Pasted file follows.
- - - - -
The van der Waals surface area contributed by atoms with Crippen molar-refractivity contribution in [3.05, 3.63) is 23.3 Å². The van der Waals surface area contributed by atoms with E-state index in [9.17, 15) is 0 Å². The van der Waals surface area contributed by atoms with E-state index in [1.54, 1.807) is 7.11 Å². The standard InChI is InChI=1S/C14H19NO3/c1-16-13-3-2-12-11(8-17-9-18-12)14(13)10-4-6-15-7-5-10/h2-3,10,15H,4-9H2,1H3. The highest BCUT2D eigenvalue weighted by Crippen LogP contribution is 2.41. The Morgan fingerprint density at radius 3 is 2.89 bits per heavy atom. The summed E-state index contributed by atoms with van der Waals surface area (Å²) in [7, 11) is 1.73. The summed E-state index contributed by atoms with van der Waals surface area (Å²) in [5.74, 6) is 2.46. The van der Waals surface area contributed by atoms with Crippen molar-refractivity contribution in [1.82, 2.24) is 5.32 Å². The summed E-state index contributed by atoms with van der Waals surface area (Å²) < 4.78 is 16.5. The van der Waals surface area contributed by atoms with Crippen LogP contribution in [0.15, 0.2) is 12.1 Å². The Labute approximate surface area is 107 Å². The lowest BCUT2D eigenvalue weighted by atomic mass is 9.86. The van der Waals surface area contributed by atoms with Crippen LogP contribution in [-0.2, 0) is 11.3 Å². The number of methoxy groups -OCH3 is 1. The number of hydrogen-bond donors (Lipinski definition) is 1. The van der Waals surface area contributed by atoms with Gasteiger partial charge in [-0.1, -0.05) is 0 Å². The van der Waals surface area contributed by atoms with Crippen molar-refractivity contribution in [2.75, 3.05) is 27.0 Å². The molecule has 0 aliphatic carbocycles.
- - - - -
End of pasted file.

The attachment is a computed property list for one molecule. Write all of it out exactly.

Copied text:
The van der Waals surface area contributed by atoms with Crippen molar-refractivity contribution in [3.05, 3.63) is 23.3 Å². The van der Waals surface area contributed by atoms with E-state index in [9.17, 15) is 0 Å². The van der Waals surface area contributed by atoms with E-state index in [1.54, 1.807) is 7.11 Å². The standard InChI is InChI=1S/C14H19NO3/c1-16-13-3-2-12-11(8-17-9-18-12)14(13)10-4-6-15-7-5-10/h2-3,10,15H,4-9H2,1H3. The highest BCUT2D eigenvalue weighted by Crippen LogP contribution is 2.41. The Morgan fingerprint density at radius 3 is 2.89 bits per heavy atom. The summed E-state index contributed by atoms with van der Waals surface area (Å²) in [7, 11) is 1.73. The summed E-state index contributed by atoms with van der Waals surface area (Å²) in [5.74, 6) is 2.46. The van der Waals surface area contributed by atoms with Crippen molar-refractivity contribution in [1.82, 2.24) is 5.32 Å². The summed E-state index contributed by atoms with van der Waals surface area (Å²) < 4.78 is 16.5. The van der Waals surface area contributed by atoms with Crippen LogP contribution in [0.15, 0.2) is 12.1 Å². The Labute approximate surface area is 107 Å². The lowest BCUT2D eigenvalue weighted by atomic mass is 9.86. The van der Waals surface area contributed by atoms with Crippen LogP contribution in [-0.2, 0) is 11.3 Å². The number of methoxy groups -OCH3 is 1. The number of hydrogen-bond donors (Lipinski definition) is 1. The van der Waals surface area contributed by atoms with Gasteiger partial charge in [-0.1, -0.05) is 0 Å². The van der Waals surface area contributed by atoms with Crippen molar-refractivity contribution in [2.75, 3.05) is 27.0 Å². The molecule has 0 aliphatic carbocycles.